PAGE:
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Hamas Orders Militants To Hold Their Fire For 24 Hours

Huffington Post   |  Hanna Ingber Win
First Posted: 12-22-08 01:20 PM   |   Updated: 01-22-09 05:12 AM

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Israel

Hamas has ordered its militants to hold their fire for 24 hours and has expressed interest in renewing its truce with Israel, Al Jazeera reports.

"Hamas and other factions agreed in order to give a chance to the Egyptian mediation and to show that the problem was always on the Israeli side," Ayman Taha, a senior Hamas official told Reuters on Monday.


Taha said that the ceasefire went into effect on Sunday evening, three days after a six-month Egyptian-brokered truce between Israel and Hamas expired.

The AP reports that Hamas has called the ceasefire to see if it has an affect on the blockade of Gaza.

Hamas said militants were told Monday to halt rocket fire for 24 hours to see if Israel would allow vital supplies to be shipped into Gaza.

The International Middle East Media Center reports that the Islamic Jihad Movement has agreed to the ceasefire to allow food and aid into the Gaza Strip.

Khalid Al Batsh, a senior political leader of the Islamic Jihad, said that his movement and the rest of the Palestinian factions agreed to 24-hours of calm. He added that this short period of calm is not an extension to the truce which officially ended of Friday.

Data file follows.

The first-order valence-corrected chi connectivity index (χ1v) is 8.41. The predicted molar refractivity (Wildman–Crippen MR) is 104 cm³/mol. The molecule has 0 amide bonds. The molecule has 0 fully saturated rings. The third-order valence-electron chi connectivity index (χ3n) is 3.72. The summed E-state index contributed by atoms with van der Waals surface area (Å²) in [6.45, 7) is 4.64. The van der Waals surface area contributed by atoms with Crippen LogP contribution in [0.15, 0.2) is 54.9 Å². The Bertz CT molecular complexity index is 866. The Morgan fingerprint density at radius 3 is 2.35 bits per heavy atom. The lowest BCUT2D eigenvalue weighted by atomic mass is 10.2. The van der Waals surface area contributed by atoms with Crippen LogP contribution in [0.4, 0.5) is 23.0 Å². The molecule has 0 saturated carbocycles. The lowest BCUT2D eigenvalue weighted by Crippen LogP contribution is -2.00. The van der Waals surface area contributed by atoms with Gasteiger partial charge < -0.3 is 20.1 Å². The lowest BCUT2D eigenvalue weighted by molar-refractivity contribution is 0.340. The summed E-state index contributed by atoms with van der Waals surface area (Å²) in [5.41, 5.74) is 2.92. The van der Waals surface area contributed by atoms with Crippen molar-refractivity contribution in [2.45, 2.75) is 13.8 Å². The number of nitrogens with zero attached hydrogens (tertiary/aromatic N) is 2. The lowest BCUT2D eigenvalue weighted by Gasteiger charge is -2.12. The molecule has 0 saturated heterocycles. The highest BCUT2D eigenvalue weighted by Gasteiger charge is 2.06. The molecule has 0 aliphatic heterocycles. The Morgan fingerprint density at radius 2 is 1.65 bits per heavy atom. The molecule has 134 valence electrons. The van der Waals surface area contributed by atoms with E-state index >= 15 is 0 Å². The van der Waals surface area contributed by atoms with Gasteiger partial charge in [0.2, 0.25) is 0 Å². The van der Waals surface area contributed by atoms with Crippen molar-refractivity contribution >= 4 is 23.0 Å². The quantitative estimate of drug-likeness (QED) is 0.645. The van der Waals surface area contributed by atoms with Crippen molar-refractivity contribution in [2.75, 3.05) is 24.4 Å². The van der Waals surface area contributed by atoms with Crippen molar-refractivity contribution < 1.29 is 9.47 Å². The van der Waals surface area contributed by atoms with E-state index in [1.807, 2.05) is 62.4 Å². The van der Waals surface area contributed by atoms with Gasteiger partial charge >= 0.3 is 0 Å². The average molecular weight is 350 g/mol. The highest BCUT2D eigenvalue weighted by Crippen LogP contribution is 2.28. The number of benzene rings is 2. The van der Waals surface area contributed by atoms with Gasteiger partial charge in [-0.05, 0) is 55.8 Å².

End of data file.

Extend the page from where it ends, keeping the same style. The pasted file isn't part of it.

The AP also reports that Israel is preparing for a possible escalation of the conflict.

Israel's dispatched diplomats to win international sympathy for the plight of Israelis within range of militant fire _ a reflection of the fact that most world attention has been focused on hardships in Gaza. Since Hamas overran Gaza last year, Israel has severely limited shipments through its crossings with Gaza, and shortages are widespread. Israel accuses Hamas of manipulating supplies for propaganda purposes.


Israel's new diplomatic offensive sends an indirect message to Hamas that Israel is ready to act. Analysts believe both sides want to renew the truce that held for five months before unraveling in November and ending formally on Friday.

Explaining the diplomatic push, Israeli Foreign Ministry spokesman Yigal Palmor said, "People abroad perhaps do not understand the real distress of Israelis in the south who live with the rocket threat. Then you wake up in the morning with an Israeli response, and you don't understand where it came from."


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